It recently came to my attention that not all people understand the organization of a writing conference, or merely a conference in general. Surprising, right? Yeah, not so much.
After the first day of When Worlds Collide, I attended my day job’s annual barbeque. My coworkers all knew I was attending the conference that weekend since I also happened to be on vacation from work at the same time. There, everyone kept asking me how things were going. Finally, someone point blank asked what exactly happened at a writing conference. I really had to stop and think hard to answer.
Then I remembered way back in 2013, when Kate first asked me if I wanted to attend WWC with her, that I had no idea what I was walking into. Now, a veteran of four WWC conferences and one Sirens conference, I can give outsiders a good idea of what a writing conference entails.
So, if you’ve attended a conference, bear with me. If you haven’t, I hope I can clear some things up for you!
I’ll use WWC as my reference point since I’ve attended that conference the most (and most recently).
Basically, over the course of Friday afternoon, most of Saturday, and about 10-6 on Sundays, the panelists, volunteers, and attendees take over the presentation rooms of a hotel. This year it was the Delta South in Calgary.
The day is broken up into about nine blocks which consist of (usually) 50 minute presentations, as you can see below:
On average, each panel has four presenters of various background, who discuss the panel’s topic for the allotted 50 minutes. Sometimes there are one on one’s with editors or single authors reading from new releases.
WWC is unique in that there are SO MANY panels happening all at once. You really have to pick and choose what you want to attend and scramble back and forth between rooms in order to get a good seat. Luckily, there’s usually some topic overlap, and reading presenter bios and panel descriptions carefully will help you decide which ones are better suited to you and your interests.
Essentially, you’re attending mini lectures like you would in any post-secondary institution. Some people, myself included, take notes, others listen. There’s usually a decent amount of audience participation though on Sunday afternoons people tend to be pretty quiet thanks to the partying that happens Saturday night and the information overload.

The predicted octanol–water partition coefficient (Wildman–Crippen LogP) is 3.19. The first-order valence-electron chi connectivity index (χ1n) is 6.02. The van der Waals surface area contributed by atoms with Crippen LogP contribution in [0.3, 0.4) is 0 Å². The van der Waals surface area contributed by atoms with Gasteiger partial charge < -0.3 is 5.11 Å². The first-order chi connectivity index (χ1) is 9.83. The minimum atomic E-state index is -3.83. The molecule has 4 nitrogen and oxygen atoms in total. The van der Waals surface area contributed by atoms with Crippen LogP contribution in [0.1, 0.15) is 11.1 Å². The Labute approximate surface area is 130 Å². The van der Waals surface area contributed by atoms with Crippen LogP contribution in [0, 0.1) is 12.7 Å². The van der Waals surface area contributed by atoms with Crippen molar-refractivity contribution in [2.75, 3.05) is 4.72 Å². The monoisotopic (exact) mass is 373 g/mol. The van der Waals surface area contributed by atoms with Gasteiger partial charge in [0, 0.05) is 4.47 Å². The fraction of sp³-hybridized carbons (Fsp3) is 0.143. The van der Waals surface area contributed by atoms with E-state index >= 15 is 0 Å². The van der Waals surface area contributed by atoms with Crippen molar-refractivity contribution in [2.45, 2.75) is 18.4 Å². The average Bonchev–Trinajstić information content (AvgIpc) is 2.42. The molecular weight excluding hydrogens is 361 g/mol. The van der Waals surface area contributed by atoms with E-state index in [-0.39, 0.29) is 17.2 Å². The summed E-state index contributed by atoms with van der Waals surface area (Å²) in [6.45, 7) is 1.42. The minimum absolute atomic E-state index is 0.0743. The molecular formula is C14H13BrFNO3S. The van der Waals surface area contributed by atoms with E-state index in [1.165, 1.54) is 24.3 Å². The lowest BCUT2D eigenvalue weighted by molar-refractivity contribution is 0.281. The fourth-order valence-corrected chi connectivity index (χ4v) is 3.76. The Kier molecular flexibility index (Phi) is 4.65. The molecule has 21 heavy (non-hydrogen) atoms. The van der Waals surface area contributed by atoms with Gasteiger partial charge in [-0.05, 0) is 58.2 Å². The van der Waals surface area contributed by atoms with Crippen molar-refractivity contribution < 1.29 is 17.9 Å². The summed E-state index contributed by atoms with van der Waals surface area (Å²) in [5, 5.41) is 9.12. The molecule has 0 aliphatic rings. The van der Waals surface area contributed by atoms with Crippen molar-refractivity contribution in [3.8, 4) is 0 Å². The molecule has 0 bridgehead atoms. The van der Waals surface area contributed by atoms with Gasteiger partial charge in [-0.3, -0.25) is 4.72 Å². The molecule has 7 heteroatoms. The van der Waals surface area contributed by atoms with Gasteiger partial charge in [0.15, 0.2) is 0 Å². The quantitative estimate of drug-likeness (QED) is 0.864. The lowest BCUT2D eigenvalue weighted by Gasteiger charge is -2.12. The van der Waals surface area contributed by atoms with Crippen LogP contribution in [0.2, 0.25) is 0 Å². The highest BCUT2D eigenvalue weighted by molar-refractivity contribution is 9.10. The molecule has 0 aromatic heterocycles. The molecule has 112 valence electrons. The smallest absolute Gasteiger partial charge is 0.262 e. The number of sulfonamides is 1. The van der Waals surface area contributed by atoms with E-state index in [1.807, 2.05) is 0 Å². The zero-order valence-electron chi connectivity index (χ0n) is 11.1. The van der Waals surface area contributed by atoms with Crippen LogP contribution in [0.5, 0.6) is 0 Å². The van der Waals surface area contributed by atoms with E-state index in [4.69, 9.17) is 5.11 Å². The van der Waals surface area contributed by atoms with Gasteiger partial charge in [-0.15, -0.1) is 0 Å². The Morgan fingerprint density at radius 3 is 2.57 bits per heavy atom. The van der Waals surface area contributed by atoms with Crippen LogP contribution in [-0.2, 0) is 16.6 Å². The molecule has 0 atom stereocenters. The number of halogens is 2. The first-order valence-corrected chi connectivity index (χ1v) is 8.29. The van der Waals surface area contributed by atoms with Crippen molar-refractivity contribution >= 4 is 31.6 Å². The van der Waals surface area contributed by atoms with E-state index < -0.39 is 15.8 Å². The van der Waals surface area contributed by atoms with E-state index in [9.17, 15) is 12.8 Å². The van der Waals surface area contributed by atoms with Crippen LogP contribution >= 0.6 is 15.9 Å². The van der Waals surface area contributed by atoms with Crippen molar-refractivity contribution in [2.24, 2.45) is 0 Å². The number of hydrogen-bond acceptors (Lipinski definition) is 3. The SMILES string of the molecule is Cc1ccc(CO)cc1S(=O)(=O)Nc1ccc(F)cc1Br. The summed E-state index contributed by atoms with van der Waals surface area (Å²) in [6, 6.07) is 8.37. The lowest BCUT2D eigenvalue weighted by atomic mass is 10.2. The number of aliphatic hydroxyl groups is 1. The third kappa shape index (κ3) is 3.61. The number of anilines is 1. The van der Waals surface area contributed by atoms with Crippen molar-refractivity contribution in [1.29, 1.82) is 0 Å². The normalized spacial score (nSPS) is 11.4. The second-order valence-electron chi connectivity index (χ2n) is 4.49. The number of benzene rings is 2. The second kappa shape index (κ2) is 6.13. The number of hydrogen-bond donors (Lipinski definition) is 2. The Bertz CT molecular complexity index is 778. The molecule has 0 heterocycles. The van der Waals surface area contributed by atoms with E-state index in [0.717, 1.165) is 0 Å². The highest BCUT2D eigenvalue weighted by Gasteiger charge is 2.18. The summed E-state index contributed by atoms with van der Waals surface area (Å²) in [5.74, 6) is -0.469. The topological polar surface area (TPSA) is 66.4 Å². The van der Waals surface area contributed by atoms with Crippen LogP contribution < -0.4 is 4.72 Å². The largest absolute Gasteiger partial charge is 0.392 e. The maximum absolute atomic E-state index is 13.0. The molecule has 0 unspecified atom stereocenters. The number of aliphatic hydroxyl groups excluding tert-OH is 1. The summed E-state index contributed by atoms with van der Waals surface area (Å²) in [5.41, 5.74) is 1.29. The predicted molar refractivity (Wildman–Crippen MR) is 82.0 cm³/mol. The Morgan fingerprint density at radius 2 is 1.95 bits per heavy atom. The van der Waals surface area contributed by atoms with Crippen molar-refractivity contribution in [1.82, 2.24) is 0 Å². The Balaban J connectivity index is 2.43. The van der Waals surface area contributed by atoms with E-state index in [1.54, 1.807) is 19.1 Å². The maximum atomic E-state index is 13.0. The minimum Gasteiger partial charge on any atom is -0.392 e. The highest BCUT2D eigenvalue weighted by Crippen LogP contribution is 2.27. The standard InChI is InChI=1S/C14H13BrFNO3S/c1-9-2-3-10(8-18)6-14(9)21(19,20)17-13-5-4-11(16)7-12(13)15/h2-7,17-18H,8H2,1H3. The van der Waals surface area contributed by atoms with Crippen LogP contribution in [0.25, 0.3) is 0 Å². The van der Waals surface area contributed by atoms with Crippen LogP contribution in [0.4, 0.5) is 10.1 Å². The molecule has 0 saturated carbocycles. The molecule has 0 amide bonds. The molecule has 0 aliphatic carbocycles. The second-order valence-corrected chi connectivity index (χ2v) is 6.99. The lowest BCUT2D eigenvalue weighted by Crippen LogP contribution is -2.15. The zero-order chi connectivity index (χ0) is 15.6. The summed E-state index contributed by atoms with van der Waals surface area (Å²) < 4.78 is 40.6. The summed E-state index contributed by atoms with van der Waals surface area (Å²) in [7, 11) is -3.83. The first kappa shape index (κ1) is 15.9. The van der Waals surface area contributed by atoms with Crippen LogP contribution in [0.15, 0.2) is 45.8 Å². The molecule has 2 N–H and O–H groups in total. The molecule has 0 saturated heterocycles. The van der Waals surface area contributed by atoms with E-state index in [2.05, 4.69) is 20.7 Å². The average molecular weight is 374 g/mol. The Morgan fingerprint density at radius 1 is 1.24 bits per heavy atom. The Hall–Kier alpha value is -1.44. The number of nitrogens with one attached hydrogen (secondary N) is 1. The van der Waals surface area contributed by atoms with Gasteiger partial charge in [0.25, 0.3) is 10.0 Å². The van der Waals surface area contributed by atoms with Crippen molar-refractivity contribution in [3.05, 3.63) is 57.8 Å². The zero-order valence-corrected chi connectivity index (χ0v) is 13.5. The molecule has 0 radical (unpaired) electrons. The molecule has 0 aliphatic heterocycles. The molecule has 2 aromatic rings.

At this point you might be wondering what the point –heck, even the appeal– is of running yourself ragged to attend a bunch of lectures. I understand that most people are not like me and do not enjoy attending lectures on topics that interest them. Honestly, I have a great deal of pity for such creatures!
However, most writers live to discuss their craft. Throw us all into a hotel where a good 9 discussions are happening simultaneously focusing on just a single aspect of writing and we’re in heaven. There is no better way to meet like-minded people than at a conference devoted to a singular topic, such as writing.
WWC also provides a unique space because it’s a conference for new writers, seasoned writers, and readers. Plus, wherever readers and writers converge you are likely to find editors and publishers. And, WWC is genre fiction based, with a different genre taking centre stage each year, which gives attendees that much more to bond over. All of this combines to make a networking dream.
The Sirens conference I attended was a slightly different experience. One, I flew to Washington, so I stayed in the hotel which allowed me to participate in the evening presentations, like the keynote speaking and the mixer. There were also fewer panels to try to attend which meant less scrambling. Plus, Sirens focuses exclusively on women in fantasy, which gives it that extra bit of niche quality.
The beauty of both conferences though: the merchant rooms, full of books galore.
Hopefully that clarified things for you. If you have any questions don’t hesitate to comment! I’d also love to hear about any other conferences you’ve attended!